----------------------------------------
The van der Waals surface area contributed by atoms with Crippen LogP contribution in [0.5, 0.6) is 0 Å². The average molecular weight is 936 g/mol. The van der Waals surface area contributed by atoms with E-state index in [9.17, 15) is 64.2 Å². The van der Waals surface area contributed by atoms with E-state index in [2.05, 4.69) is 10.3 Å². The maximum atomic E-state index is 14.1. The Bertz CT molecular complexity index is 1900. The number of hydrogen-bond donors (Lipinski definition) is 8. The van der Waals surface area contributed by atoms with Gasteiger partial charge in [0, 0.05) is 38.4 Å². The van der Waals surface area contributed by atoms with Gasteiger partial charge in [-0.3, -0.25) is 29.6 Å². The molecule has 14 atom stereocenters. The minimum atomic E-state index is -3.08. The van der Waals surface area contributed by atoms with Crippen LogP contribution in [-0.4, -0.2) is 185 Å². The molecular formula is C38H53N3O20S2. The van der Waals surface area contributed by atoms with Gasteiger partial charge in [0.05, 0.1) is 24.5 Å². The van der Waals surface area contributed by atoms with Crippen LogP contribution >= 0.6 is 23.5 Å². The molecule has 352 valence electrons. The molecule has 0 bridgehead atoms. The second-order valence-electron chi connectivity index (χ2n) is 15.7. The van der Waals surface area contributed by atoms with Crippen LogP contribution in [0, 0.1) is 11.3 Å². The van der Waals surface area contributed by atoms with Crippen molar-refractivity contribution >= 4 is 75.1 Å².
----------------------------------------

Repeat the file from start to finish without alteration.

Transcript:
The van der Waals surface area contributed by atoms with Crippen LogP contribution in [0.5, 0.6) is 0 Å². The average molecular weight is 936 g/mol. The van der Waals surface area contributed by atoms with E-state index in [9.17, 15) is 64.2 Å². The van der Waals surface area contributed by atoms with E-state index in [2.05, 4.69) is 10.3 Å². The maximum atomic E-state index is 14.1. The Bertz CT molecular complexity index is 1900. The number of hydrogen-bond donors (Lipinski definition) is 8. The van der Waals surface area contributed by atoms with Gasteiger partial charge in [0, 0.05) is 38.4 Å². The van der Waals surface area contributed by atoms with Gasteiger partial charge in [-0.3, -0.25) is 29.6 Å². The molecule has 14 atom stereocenters. The minimum atomic E-state index is -3.08. The van der Waals surface area contributed by atoms with Crippen LogP contribution in [-0.4, -0.2) is 185 Å². The molecular formula is C38H53N3O20S2. The van der Waals surface area contributed by atoms with Gasteiger partial charge in [0.05, 0.1) is 24.5 Å². The van der Waals surface area contributed by atoms with Crippen LogP contribution >= 0.6 is 23.5 Å². The molecule has 352 valence electrons. The molecule has 0 bridgehead atoms. The second-order valence-electron chi connectivity index (χ2n) is 15.7. The van der Waals surface area contributed by atoms with Crippen LogP contribution in [0, 0.1) is 11.3 Å². The van der Waals surface area contributed by atoms with Crippen molar-refractivity contribution >= 4 is 75.1 Å².